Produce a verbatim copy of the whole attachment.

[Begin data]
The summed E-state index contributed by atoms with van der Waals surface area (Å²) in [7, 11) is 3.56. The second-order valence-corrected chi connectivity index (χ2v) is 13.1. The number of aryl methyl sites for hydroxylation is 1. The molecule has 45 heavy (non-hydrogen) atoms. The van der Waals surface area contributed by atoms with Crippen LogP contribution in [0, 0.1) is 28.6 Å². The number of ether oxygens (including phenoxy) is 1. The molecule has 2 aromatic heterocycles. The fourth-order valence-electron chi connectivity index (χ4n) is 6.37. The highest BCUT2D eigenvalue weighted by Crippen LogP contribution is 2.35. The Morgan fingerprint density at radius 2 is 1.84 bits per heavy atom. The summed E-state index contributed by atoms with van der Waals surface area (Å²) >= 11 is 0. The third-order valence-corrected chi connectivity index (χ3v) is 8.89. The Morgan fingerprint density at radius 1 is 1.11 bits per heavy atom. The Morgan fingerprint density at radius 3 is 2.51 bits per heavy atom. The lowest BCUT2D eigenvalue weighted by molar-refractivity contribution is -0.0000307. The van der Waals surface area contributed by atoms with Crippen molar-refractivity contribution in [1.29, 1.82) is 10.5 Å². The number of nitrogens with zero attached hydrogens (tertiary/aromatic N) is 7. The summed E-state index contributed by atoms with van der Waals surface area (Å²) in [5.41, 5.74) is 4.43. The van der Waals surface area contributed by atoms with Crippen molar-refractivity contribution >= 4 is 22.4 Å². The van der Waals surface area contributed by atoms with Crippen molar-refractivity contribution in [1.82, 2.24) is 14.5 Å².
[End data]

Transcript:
The summed E-state index contributed by atoms with van der Waals surface area (Å²) in [7, 11) is 3.56. The second-order valence-corrected chi connectivity index (χ2v) is 13.1. The number of aryl methyl sites for hydroxylation is 1. The molecule has 45 heavy (non-hydrogen) atoms. The van der Waals surface area contributed by atoms with Crippen LogP contribution in [0, 0.1) is 28.6 Å². The number of ether oxygens (including phenoxy) is 1. The molecule has 2 aromatic heterocycles. The fourth-order valence-electron chi connectivity index (χ4n) is 6.37. The highest BCUT2D eigenvalue weighted by Crippen LogP contribution is 2.35. The Morgan fingerprint density at radius 2 is 1.84 bits per heavy atom. The summed E-state index contributed by atoms with van der Waals surface area (Å²) >= 11 is 0. The third-order valence-corrected chi connectivity index (χ3v) is 8.89. The Morgan fingerprint density at radius 1 is 1.11 bits per heavy atom. The Morgan fingerprint density at radius 3 is 2.51 bits per heavy atom. The lowest BCUT2D eigenvalue weighted by molar-refractivity contribution is -0.0000307. The van der Waals surface area contributed by atoms with Crippen molar-refractivity contribution in [1.29, 1.82) is 10.5 Å². The number of nitrogens with zero attached hydrogens (tertiary/aromatic N) is 7. The summed E-state index contributed by atoms with van der Waals surface area (Å²) in [5.41, 5.74) is 4.43. The van der Waals surface area contributed by atoms with Crippen molar-refractivity contribution >= 4 is 22.4 Å². The van der Waals surface area contributed by atoms with Crippen molar-refractivity contribution in [1.82, 2.24) is 14.5 Å².